Wireless@SGx for Fedora and Linux users

Eight years ago, I wrote about the use of Wireless@SGx being less than optimal.

I must acknowledge that there has been efforts to improve the access (and speeds) to the extent that earlier this week, I was able to use a wireless@sgx hotspot to be on two conference calls using bluejeans.com and zoom.info. It worked very well that for the two hours I was on, there was hardly an issue.

I tweeted about this and kudos must be sent to those who have laboured to make this work well.

The one thing I would want the Wireless@SG people to do is to provide a full(er) set of instructions for access including Linux environments (Android is Linux after all).

I am including a part of my 2010 post here for the configuration aspects (on a Fedora desktop):

The information is trivial. This is all you need to do:

	- Network SSID: Wireless@SGx
	- Security: WPA Enterprise
	- EAP Type: PEAP
	- Sub Type: PEAPv0/MSCHAPv2

and then put in your Wireless@SG username@domain and password. I could not remember my iCell id (I have not used it for a long time) so I created a new one – sgatwireless@icellwireless.net. They needed me to provide my cellphone number to SMS the password. Why do they not provide a web site to retrieve the password?

Now from the info above, you can set this up on a Fedora machine (would be the same for Red Hat Enterprise Linux, Ubuntu, SuSE etc) as well as any other modern operating system.

I had to recreate a new ID (it appears that iCell is no longer a provider) and apart from that, everything else is the same.

Thank you for using our tax dollars well, IMDA.


      • I checked with Singtel and M1, they don’t provide username and password (at least not anymore). I’m quite curious how you are able to generate this. So at the current moment, I’m just connected to the manual wireless@sg with mobile and OTP.

        You mentioned sign up? Is that like signing up for a new line to get this username and password?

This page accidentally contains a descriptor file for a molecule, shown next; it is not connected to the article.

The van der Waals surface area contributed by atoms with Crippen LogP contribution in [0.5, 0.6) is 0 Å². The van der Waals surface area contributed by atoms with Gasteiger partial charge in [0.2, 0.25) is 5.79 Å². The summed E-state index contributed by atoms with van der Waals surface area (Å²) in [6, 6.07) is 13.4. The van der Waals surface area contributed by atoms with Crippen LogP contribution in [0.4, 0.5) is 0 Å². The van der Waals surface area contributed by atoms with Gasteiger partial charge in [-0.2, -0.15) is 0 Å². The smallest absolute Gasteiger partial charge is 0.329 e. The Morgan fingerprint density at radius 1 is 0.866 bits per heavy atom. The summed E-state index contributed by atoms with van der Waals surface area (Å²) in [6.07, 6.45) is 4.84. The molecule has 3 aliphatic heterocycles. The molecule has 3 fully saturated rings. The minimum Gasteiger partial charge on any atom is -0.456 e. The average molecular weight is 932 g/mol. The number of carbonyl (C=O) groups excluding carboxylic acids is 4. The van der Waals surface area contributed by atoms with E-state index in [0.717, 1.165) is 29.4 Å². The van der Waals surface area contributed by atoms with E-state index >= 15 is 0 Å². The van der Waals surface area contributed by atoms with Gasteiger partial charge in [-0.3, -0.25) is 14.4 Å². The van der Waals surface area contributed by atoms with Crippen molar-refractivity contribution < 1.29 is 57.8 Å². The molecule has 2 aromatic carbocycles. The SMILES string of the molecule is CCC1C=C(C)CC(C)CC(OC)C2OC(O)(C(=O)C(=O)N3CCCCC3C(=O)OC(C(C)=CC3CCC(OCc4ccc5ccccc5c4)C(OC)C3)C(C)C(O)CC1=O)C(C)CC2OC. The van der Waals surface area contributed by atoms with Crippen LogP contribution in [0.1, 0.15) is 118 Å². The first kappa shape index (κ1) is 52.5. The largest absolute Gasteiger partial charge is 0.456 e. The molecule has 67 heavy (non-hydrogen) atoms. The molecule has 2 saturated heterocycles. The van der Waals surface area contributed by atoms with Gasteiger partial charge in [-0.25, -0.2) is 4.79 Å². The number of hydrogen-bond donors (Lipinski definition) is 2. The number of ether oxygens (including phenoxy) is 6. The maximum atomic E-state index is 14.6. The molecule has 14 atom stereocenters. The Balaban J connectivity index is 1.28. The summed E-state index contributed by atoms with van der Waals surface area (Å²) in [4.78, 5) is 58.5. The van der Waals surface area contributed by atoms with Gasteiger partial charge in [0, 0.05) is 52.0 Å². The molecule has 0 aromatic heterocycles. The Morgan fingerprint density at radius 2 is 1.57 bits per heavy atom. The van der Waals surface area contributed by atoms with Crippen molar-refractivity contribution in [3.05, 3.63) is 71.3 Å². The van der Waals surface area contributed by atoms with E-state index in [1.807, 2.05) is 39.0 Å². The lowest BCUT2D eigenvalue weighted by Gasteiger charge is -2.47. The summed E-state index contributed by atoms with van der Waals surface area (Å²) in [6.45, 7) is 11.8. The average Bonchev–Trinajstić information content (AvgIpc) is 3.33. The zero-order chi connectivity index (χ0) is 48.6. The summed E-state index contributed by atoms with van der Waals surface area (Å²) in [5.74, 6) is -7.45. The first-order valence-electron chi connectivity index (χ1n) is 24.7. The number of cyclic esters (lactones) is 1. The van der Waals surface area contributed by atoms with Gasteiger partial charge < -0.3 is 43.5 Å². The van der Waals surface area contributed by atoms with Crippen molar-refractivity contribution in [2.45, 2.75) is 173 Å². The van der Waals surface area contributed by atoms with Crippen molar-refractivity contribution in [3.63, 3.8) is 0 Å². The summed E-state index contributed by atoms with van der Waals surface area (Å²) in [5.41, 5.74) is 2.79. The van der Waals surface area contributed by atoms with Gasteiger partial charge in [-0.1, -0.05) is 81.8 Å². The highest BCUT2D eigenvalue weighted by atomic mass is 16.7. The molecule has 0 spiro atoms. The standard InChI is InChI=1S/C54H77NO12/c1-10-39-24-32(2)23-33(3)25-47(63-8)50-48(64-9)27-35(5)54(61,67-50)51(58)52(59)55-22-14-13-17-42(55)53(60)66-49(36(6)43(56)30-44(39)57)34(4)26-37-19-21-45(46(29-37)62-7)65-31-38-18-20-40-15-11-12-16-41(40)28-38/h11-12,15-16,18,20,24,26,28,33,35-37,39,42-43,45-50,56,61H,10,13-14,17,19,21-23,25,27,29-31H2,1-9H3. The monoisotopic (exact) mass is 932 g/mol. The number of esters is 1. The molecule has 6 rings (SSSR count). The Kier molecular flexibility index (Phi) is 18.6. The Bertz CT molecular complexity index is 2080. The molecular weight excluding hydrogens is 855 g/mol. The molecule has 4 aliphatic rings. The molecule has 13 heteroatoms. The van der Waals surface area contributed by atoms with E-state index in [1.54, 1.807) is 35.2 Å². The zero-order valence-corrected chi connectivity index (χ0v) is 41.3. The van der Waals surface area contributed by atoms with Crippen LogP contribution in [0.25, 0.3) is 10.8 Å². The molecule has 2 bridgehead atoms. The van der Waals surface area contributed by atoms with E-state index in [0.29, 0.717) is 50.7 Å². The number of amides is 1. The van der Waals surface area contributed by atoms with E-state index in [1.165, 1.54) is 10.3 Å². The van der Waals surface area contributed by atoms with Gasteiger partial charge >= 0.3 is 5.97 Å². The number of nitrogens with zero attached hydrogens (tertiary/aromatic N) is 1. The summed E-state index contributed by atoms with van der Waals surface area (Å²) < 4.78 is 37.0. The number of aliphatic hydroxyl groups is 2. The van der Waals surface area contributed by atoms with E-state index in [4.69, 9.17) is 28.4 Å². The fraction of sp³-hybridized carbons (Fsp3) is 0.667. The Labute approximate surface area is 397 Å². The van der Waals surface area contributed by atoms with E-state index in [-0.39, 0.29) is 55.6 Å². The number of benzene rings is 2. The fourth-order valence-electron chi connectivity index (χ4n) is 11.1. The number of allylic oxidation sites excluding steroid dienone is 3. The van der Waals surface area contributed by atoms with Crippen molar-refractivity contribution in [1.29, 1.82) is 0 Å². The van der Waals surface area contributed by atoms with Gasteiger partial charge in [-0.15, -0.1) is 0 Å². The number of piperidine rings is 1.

1. Now I am confused. I don’t recall when or how I got the username/password. It could have been what I already had. Aren’t there other providers? I am actually NOT using their app because I log in from my Fedora/RHEL machines as well, which does mean that I need a username/passwd.

  2. I don’t know about you, but I am having issues with Mozilla Firefox not being able to accept the ‘insecure’ certificate being issued by the captive portal, such that I am not able to proceed to add the exception and thus not being authenticated and therefore granted Internet connectivity. How did you get Mozilla Firefox to accept the certifcate? Unless, using a different browser works?

    • Fadhil – You might want to flag that as an issue to IMDA/Wireless@SG because there should not be an insecure certificate. But before that, do check that you are not connecting via some MITM AP.

  3. Hi, I’m not too familiar with Linux, but in Mint 19, it asks for a certificate when creating the network connection.

  4. Thanks. I have looked there, but still not able to get connected.
    Network connection screenshot:
    As a Singtel mobile user, is my username supposed to end with @stm or @singtel.

  5. Hi there, I’ve been trying to get Wireless@SGx working on Linux as well, and found that if you don’t have an existing username/password, you need to use the Wireless@SG app to generate credentials for you. Unfortunately the app is not available for Linux. I went ahead to reverse engineer the app, and wrote an article about it here: https://medium.com/@zerotypic/making-wireless-sgx-work-on-linux-92216c66fdb7

    I also wrote a Python program that replicates the registration functionality of the Wireless@SG app, which you can use to generate your own set of credentials: https://medium.com/@zerotypic/making-wireless-sgx-work-on-linux-92216c66fdb7

    Hope this is useful to somebody!

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